Get a Clue about KLEWS Charts

KWL charts have been a regular part of my classroom for many years, but I didn’t know about KLEWS charts until I took a free NSTA webinar.

A KLEWS chart is a science specific KWL chart that helps you move students through all the steps involved in scientific reasoning. Here’s a quick summary:
K=What students know
L=What students learned from evidence
E=Evidence they learned through observation
W=What students wonder about
S=Scientific understanding.

BLUE1_COVERLESSON PLAN: It’s for the Birds!
Elementary teacher Kathryn Yablonski has created a youtube video she calls KLEWS CHART 101. This 6-minute video walks you through the columns of the KLEWS chart. The example she uses is straight from the Next Generation Science Standards for Life Science: “How do birds to survive?”

This lesson plan is based on Yablonski’s video, enriched with using the books from The BLUES Go Birding series.

Suggested Grade Level: K-3


  • A blank KLEWS chart posted it on the wall (The chart consists of 5 columns, with the headings K,L,E,W,S.
  • Post it notes for students
  • One or more books from The BLUES Go Birding series
  • Photos of birds


  1. Write the essential question at the top of the chart: “How do birds survive?” This question guides the entire lesson and is revisited again and again through observations and discussions.
  2. Begin with the “K” column…what students already Know by asking: “What makes birds special?” Have students write their responses on a post it note and place the notes under the K column.
  3. Move to the “E” column, which is the third column. E stands for Evidence. The NGGS standards requires that students make their own observations rather than being given the content. Because it’s difficult to bring actual birds into the classroom, you can use photos and/or the illustrations from The BLUES Go Birding books. All of the illustrations were vetted by experts, right down to the number of tail feathers on an Arctic Tern! Ask students, “What do birds have in common.” Record their observations, their Evidence in the E column.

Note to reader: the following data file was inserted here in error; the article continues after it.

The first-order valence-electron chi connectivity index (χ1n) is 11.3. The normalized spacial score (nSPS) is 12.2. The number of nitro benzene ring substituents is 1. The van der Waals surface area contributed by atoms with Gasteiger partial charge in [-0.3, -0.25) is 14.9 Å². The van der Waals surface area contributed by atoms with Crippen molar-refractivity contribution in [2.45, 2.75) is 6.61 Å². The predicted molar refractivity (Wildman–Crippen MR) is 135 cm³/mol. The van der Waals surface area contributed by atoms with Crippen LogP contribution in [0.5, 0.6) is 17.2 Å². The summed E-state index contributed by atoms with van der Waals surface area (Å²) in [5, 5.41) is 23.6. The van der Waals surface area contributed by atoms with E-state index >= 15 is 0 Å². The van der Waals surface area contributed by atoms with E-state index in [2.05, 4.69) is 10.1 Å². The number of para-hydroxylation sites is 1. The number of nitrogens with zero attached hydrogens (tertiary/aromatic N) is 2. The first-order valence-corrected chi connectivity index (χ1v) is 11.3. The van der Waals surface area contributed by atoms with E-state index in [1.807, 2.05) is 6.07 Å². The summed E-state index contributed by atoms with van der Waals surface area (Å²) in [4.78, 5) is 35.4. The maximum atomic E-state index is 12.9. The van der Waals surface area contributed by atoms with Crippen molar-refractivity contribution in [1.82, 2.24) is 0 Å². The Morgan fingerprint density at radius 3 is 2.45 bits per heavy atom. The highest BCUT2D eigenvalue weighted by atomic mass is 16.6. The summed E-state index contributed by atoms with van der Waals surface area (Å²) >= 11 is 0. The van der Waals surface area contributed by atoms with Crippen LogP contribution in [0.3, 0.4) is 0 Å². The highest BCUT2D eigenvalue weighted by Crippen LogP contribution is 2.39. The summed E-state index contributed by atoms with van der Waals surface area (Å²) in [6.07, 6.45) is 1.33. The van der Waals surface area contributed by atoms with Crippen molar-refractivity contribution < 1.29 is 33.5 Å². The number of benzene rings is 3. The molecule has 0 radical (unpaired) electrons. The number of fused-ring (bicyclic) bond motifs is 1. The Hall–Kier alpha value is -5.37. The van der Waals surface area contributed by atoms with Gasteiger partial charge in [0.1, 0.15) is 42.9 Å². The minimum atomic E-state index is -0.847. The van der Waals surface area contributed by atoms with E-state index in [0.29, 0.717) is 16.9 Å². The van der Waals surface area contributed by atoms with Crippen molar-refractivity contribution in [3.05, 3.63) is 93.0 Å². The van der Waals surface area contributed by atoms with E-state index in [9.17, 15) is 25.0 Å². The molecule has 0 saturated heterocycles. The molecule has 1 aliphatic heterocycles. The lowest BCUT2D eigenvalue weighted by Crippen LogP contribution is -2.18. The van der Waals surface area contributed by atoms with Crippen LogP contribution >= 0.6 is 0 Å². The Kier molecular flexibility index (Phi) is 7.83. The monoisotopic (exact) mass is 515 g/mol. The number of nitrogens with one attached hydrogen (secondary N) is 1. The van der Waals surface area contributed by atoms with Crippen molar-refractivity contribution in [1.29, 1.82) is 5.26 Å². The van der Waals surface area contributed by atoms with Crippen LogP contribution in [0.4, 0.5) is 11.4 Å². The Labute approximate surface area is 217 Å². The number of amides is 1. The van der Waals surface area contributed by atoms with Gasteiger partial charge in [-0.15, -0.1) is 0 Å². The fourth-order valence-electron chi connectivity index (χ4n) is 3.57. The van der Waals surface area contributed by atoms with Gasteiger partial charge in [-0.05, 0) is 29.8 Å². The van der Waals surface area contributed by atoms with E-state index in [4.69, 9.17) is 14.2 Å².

4. Move to the second column, the “L” column, which stands for Learning. This column shows what they’ve learned from their observations. It relates to the NGSS Crosscutting Concepts.
  5. The “W” column gives students an opportunity to Wonder about some of their observations. They write their wonderings on post it notes and put them on the chart. If they discover an answer to their wondering during the lesson or by doing independent reading, the post it is moved to the L column.
  6. The “S” column is the last column to be completed. It contains Science Understanding and helps students develop science vocabulary. This lesson includes the words: survive, adaptation, and habitat. These terms are beautifully presented in The BLUES Go Birding books:

BLUE2_COVER2-150x150Conclude the lesson by reading aloud one of the BLUES books, BLUE3_SHOPincluding the “Journal” entries, which present science concepts in a fun and interesting way.

Common Core Standards (ELA 1-3)

  • ELA Reading Literature: Details: K.1, 1.1, 2.1, 3.1 Integration of Knowledge and Ideas: 1.7. 2.7, 3.7
  • ELA Reading Information Text: Details: K.1, 1.1, 2.1, 3.1 Integration of Knowledge and Ideas: 1.7. 2.7, 3.7

Next Generation Life Science Standards (DCI 1-4)

  • LS1: From Molecules to Organisms: Structure and Processes
  • LS2: Ecosystems: Interactions, Energy, and Dynamics
  • LS3: Inheritance and Variation of Traits
  • LS4: Biological Evolution: Unity and Diversity

Note: The KLEWS chart was developed by Carla Zembal-Saul and her colleagues at the University of Pennsylvania. You can get detailed information about using a KLEWS chart in the books What’s Your Evidence?

subscribe     Blog by Carol Malnor I love making connections: kids and nature, science and reading, fun and learning. I discovered the joy of connecting Dawn Publications' books with kids when I was a classroom teacher. Dawn's books were easy to incorporate into my lessons and the kids loved them. I used picture books with students of all ages, from primary school all the way up through 9th grade. Over the years, my relationship with Dawn changed and developed, and I authored Dawn’s Teacher’s Guides as well as writing books for children 4-14 years old. ARTICLE How to Use Creative Nonfiction Picture Books in Support of Common Core and Science ACTIVITIES Dawn Publications STANDARDS Common Core State Standards Next Generation Science Standards National Science Teachers Association Picture Perfect Science   OTHER FAVORITES Dawn Publications Children and Nature Network
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